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We may have waited 17 years for an 808 State record, but Kraftwerk aren’t much quicker…

GM: “That’s why we don’t feel bad about it, because people like Kraftwerk and Derrick May haven’t made a record since forever. It doesn’t feel like 17 years because we’ve put a lot of work into remastering our back catalogue. The staff turnover at labels is incredible and threads get lost all the time. If you hand your stuff over for them to curate, you know they’re going to get it wrong.”

"We have this tension where you feel something could go wrong at any point.”

We were surprised to see a lot of acoustic gear in the studio too. Did you bring some session players in?

GM: “We have a live drummer on stage and there were some tracks that featured live drums that didn’t go on the album. We used some live percussion, tried vocal stuff and sampled other instruments. Weirdly, there’s an awful lot of vibraphone on the record because the studio ended up being a depository for other people’s instruments. There’s always been a lot of wind instruments on our records too and our studios have always been a nice place to drop in and have a jam.”

Did software play a big role in the process?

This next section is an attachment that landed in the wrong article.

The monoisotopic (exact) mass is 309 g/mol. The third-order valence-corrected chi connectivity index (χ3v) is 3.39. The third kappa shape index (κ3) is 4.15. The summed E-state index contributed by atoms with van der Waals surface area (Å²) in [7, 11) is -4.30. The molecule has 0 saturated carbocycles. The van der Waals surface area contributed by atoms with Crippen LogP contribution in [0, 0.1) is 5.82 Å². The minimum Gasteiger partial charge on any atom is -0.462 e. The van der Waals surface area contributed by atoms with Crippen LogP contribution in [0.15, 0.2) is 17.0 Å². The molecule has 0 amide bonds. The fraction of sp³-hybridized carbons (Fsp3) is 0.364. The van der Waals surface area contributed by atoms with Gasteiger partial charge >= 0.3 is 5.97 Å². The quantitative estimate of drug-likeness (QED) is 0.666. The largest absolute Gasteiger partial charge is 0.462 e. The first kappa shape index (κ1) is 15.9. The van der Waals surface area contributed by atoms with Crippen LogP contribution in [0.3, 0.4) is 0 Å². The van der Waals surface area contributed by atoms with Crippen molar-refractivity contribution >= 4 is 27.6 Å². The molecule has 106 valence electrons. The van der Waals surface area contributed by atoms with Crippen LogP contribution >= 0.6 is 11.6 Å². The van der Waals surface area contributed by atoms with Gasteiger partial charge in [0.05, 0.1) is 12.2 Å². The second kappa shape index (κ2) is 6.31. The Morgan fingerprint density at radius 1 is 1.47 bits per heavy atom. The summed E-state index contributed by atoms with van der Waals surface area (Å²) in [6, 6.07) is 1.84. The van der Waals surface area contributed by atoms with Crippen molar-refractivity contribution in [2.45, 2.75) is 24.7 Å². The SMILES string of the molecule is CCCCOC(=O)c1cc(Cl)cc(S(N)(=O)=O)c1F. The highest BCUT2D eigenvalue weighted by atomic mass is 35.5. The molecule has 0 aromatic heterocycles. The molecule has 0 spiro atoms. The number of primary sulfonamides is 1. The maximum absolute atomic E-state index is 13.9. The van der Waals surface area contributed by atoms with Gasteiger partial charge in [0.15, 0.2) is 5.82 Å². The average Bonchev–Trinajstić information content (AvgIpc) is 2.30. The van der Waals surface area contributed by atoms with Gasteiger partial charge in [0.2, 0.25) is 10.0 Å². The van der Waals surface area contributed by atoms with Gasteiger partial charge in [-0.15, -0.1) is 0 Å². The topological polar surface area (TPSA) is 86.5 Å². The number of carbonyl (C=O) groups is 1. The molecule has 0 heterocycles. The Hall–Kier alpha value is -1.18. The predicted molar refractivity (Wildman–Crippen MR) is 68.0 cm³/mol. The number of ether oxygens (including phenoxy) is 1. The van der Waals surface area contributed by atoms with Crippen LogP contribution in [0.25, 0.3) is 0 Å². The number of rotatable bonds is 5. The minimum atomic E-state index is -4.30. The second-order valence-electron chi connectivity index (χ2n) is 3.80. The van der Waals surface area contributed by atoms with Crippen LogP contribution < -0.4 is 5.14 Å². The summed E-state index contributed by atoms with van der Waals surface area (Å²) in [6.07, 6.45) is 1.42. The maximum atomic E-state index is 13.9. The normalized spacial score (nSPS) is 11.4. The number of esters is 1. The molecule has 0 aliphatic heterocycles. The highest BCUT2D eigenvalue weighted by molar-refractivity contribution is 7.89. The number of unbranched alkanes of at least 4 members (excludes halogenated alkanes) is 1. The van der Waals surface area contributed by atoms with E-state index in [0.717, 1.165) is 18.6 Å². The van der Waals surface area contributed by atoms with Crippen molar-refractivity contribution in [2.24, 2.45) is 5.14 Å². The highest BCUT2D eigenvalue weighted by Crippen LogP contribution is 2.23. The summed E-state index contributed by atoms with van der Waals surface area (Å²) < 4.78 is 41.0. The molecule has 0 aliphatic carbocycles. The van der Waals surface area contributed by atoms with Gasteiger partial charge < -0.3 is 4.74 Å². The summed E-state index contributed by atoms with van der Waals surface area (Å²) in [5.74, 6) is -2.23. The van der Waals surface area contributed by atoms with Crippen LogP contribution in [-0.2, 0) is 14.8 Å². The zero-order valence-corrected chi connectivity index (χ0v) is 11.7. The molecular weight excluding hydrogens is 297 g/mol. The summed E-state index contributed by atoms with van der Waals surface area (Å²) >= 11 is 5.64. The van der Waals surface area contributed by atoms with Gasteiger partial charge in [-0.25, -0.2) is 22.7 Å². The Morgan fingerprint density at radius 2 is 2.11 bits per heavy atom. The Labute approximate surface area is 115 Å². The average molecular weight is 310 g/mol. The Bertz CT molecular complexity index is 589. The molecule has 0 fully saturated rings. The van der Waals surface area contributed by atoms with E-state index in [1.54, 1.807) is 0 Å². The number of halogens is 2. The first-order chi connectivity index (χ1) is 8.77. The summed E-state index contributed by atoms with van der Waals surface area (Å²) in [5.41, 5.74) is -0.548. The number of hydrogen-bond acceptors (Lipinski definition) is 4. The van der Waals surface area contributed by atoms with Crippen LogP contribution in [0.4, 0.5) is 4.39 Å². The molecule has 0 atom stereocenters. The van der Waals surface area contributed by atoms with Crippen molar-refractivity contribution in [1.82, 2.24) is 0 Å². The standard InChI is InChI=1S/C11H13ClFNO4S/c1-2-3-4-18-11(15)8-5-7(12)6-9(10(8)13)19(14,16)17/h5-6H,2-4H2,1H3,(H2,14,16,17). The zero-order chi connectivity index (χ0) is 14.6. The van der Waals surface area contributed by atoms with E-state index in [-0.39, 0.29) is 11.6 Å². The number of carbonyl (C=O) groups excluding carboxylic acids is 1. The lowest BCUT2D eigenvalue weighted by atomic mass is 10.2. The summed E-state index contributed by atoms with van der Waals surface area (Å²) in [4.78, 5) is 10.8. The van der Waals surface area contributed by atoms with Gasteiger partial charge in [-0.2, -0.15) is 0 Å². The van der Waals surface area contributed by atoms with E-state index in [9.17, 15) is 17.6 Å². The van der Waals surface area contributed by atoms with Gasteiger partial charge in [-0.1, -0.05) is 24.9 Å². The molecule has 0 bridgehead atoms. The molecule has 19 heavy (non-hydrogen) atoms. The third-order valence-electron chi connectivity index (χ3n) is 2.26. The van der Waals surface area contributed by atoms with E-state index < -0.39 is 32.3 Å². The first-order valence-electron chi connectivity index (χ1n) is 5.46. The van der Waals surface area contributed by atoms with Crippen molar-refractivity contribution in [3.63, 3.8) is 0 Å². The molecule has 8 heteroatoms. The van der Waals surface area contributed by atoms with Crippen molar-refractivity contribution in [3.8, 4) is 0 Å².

GM: “After the process, it’s hard to tell the difference between a softsynth and a live synth but we used quite a few. There’s a lot of nice stuff in the Arturia package like the CMI Fairlight and Buchla libraries. We can’t afford the original gear so they’re useful.”

Are you more interested in using software emulations than going deep into sound design?

GM: “It depends what’s needed at the time, but we like software effects that are a bit dangerous so we use Waves stuff like the Smack Attack transient shaper and Absynth for a lot of the weird, atmospheric stuff. We also like AudioThing plugins like Filterjam and Springs and Eventide’s Blackhole reverb and H3000 Harmonizer plugin. 

"I haven’t invested too much in Universal Audio plugins because it’s too easy to rack up thousands of pounds worth of stuff, but we do like the Apollo 8 audio interface. We used to use the Minimoog a lot, but Moog gave us the Moog Subsequent 37 and that’s all over the record, so the Minimoog’s feeling a bit lonely in the corner now.”